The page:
Polar Bear | Oceana Canada

Canadian Marine Life Encyclopedia

Polar Bear

Ursus maritimus

Also known as

Sea bear, ice bear, white bear, Nanuq

Distribution

Circumpolar Arctic

Écosystèmes/habitats

Ice edge and coastal regions

Feeding Habits

Aggressive predator

Conservation Status

Special concern/data deficient

Taxonomie

Order Carnivora (carnivorans); Family Ursidae (bears)

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Polar bears are a true Canadian icon. They have great cultural significance, particularly for Inuit and other northern communities. Almost two thirds of the world’s polar bears are found in Canada. Although polar bears appear white, their skin is actually black and their two dense layers of fur are transparent, reflecting light and directing heat from the sun’s rays down the hair shaft where it is absorbed by their black skin.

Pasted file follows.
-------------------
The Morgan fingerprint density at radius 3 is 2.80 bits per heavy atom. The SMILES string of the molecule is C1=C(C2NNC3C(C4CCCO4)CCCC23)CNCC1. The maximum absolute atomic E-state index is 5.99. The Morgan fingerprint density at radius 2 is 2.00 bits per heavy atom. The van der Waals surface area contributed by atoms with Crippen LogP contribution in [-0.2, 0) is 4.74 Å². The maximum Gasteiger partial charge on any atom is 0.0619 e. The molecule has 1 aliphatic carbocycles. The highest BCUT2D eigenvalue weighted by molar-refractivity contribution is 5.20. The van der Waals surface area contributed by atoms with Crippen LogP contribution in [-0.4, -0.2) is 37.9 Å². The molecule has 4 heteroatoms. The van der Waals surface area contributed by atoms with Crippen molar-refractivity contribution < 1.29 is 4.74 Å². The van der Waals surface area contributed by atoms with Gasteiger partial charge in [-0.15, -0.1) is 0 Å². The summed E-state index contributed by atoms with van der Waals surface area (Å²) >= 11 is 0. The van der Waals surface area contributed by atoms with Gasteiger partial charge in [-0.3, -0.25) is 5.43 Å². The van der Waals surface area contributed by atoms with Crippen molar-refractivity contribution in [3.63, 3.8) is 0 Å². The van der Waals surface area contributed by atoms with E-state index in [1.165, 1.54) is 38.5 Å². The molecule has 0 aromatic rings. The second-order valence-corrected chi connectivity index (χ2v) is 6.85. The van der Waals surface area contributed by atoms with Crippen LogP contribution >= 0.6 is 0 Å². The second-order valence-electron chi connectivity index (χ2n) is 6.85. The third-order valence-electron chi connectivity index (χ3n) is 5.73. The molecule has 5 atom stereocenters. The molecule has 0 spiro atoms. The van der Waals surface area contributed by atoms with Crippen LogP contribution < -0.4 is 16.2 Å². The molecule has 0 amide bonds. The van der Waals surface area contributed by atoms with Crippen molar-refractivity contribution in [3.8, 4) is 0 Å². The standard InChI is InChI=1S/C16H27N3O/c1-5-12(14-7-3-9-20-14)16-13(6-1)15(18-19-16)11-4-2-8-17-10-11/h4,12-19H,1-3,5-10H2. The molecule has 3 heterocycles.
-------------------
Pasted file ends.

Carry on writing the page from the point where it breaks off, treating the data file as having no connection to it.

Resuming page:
Polar bears are perfectly adapted for life in the Arctic. Their large, wide paws, strong claws, and the small bumps and fur on the underside of their paws all help them to easily traverse the sea ice. They are considered marine mammals, just like whales, because of their dependence on the ocean. Polar bears are strong swimmers, using their long streamlined body and wide paws to move between ice floes with ease. Their fur looks creamy- to yellowish-white in colour and they have a small head in comparison to their body. On average, polar bears are the largest member of the bear family, with males able to reach 2.8 meters in length and weighing up to 800 kilograms. More commonly, however, adult males range from 2.4 to 2.6 meters in length and weigh between 400 and 600 kilograms, with smaller adult females typically 1.9-2.1 metres in length and weighing 200 to 300 kilograms.